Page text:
The New York Times (online version) has unveiled a website it has apparently been working on for quite some time; an experimental projects page, called Beta620, designed to allow users/customers to test-drive apps that the paper is considering adding to its main page. The purpose of the apps are to assist visitors to the nytimes site in finding articles in different ways.
In its initial unveiling, the site has seven projects under consideration that visitors can try out : The Buzz, Times Companion, TimesInstant, Smart Search Bar, Crossword Puzzle, Longitude and Community Hub.
Most of them do what they sound like; The Buzz for instance displays a menu with three categories: Technology, Politics and Art. Clicking on one brings up a nytimes page with articles about just that topic, with numbers for Shares, Likes, Comments and Tweets floating over the top of each article (HTML 5 required).
The Smart Search Bar (very clumsily) allows for typing in criteria to search for; same with the TimesInstant bar, which is very Google looking and returns article titles as you type.
The Times Companion might be the best of the bunch, it utilizes embedded hyperlinks in articles that can be clicked to find more information about certain keywords. For example, in an article about Syria, there might be a link called the Baath Party, which when clicked would display a popup giving background information on that topic at the bottom of the page. Very handy. The only problem might be users that have become desensitized to such embedded links, since they usually lead to popup ads.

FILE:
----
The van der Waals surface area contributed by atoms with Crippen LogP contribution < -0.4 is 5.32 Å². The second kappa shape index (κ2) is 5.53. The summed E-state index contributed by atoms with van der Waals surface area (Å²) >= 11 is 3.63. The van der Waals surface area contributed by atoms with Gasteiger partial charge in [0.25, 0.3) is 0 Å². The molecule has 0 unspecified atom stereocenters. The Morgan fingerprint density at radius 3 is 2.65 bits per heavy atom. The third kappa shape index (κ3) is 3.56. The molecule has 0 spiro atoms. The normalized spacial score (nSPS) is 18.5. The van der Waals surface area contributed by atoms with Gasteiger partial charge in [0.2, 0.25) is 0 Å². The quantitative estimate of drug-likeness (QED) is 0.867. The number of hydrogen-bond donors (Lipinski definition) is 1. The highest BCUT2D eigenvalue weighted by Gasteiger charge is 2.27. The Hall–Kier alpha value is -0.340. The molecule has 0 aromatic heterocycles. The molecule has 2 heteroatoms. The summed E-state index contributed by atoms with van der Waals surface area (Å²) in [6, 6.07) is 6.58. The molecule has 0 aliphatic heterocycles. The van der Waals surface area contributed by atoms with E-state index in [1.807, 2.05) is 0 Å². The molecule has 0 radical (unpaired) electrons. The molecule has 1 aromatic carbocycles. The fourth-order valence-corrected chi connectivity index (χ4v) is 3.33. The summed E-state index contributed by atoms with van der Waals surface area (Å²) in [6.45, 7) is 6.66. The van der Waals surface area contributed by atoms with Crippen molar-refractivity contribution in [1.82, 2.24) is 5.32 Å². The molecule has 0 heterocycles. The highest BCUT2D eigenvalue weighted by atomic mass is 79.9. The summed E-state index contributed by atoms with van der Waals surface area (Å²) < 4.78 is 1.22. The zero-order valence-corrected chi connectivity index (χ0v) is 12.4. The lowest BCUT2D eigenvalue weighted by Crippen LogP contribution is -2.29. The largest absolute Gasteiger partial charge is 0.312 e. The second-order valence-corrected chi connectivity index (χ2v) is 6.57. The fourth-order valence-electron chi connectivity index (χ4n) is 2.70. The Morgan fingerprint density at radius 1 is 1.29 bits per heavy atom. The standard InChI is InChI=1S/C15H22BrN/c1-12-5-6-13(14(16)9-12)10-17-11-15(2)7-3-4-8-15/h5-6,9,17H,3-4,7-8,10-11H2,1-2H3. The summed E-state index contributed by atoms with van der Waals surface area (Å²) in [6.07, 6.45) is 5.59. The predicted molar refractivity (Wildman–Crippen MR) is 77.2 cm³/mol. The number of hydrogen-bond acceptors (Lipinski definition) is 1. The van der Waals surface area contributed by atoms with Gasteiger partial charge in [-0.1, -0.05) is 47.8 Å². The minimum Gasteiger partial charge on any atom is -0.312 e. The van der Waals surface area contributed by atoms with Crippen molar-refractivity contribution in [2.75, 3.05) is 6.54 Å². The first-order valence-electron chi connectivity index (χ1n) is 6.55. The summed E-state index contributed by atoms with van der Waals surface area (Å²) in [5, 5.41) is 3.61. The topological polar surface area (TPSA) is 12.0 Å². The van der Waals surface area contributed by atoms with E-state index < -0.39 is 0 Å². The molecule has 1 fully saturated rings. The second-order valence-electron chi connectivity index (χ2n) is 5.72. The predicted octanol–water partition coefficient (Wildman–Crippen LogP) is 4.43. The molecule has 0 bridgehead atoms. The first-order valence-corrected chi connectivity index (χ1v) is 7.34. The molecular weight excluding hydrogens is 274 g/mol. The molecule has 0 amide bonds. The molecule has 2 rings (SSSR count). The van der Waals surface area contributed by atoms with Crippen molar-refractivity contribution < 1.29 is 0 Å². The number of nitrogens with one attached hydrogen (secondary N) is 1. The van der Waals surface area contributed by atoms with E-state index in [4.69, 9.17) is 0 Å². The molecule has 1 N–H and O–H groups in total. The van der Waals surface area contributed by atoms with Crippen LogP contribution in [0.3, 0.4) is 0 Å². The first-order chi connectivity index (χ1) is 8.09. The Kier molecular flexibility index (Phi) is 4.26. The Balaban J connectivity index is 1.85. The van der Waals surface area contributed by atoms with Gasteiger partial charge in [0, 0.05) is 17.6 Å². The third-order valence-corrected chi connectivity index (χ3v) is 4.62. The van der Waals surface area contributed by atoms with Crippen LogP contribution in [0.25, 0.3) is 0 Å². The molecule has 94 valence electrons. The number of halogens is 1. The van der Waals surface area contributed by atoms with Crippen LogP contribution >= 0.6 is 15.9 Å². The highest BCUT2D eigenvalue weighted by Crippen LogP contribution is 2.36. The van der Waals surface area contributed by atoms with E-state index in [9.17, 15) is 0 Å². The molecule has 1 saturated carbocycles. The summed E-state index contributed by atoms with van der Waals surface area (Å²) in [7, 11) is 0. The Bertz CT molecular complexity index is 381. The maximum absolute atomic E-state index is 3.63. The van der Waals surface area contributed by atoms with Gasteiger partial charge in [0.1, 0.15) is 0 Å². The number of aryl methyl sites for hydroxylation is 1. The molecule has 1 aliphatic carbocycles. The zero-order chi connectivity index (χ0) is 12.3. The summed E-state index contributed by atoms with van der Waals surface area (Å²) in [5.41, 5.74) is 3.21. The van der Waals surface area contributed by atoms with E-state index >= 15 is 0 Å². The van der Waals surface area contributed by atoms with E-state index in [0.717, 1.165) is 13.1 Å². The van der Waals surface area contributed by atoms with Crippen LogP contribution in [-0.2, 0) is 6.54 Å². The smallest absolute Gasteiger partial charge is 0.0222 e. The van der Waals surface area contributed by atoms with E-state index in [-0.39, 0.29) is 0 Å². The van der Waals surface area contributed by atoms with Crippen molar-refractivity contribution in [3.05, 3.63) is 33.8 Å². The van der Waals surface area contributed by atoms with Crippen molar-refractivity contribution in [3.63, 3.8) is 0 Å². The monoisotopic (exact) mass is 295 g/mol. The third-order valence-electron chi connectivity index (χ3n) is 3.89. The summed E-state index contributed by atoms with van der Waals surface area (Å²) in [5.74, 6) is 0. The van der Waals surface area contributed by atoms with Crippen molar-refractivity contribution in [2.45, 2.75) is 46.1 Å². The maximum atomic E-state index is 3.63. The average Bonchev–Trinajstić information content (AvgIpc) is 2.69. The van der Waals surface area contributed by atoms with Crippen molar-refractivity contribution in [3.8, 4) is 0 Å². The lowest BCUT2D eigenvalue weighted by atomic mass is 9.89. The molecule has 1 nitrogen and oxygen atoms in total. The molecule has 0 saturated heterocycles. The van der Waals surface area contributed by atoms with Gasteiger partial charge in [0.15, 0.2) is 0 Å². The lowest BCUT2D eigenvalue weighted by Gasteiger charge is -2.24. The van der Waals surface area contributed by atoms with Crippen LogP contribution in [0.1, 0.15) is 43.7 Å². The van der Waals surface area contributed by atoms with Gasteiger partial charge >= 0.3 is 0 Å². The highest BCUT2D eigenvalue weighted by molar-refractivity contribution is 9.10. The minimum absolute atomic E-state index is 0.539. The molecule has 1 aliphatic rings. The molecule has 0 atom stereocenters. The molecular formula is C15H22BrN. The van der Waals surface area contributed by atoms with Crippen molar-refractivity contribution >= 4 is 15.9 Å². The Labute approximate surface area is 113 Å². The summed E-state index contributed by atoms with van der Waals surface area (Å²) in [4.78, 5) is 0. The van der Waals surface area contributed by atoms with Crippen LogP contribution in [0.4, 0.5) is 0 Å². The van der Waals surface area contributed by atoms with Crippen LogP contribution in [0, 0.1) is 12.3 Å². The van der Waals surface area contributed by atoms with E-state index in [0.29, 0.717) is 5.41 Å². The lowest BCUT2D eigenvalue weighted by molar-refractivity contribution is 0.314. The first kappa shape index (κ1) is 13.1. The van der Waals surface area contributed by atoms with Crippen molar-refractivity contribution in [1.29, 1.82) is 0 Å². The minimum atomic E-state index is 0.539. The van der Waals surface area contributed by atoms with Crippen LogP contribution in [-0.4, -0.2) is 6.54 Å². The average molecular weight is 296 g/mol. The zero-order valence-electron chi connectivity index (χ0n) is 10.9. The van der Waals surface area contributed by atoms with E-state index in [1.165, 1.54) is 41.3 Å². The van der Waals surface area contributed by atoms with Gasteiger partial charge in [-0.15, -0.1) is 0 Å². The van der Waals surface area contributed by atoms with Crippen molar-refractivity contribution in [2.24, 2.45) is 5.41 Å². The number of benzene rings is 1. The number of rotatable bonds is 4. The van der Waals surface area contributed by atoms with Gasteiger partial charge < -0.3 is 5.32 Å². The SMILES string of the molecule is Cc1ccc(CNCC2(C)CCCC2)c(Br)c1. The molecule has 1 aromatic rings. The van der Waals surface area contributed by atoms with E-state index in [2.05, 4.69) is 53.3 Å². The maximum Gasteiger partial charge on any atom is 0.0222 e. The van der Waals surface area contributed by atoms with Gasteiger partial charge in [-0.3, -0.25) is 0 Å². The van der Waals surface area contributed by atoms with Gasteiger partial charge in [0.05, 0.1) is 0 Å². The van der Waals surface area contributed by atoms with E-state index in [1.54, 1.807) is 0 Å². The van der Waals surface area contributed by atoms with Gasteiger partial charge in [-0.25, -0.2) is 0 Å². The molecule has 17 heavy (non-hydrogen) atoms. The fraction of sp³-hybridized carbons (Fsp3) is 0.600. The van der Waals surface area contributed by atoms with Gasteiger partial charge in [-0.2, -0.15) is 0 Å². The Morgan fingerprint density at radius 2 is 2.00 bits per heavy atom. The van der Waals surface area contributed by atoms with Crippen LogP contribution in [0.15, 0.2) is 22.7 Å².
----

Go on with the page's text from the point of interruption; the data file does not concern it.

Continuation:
Longitude is rather unique in that it graphically maps news items geographically; if an article is about the San Diego Zoo, for example, it will appear on a map hovering over San Diego.
The Crossword Puzzle is just an updated (HTML5) version of its older product.
And finally, the Community Hub allows users (subscribers) to access comments, ratings and recommendations by other users, all with a neat dashboard.
The timing of the release of Beta620 (the 620 comes from the street address of the Times in New York City) is interesting; Google, which has had a similar apps page called Google Labs, very recently announced it will be phasing it out saying that it needs to focus more on core apps. That may or may not be relevant to the Times, as their new Beta620 site is mainly a vehicle to help the company find out if users might be interested in apps before they go live on their main site. To that end, there is also a place on the beta site where users can submit suggestions of their own.
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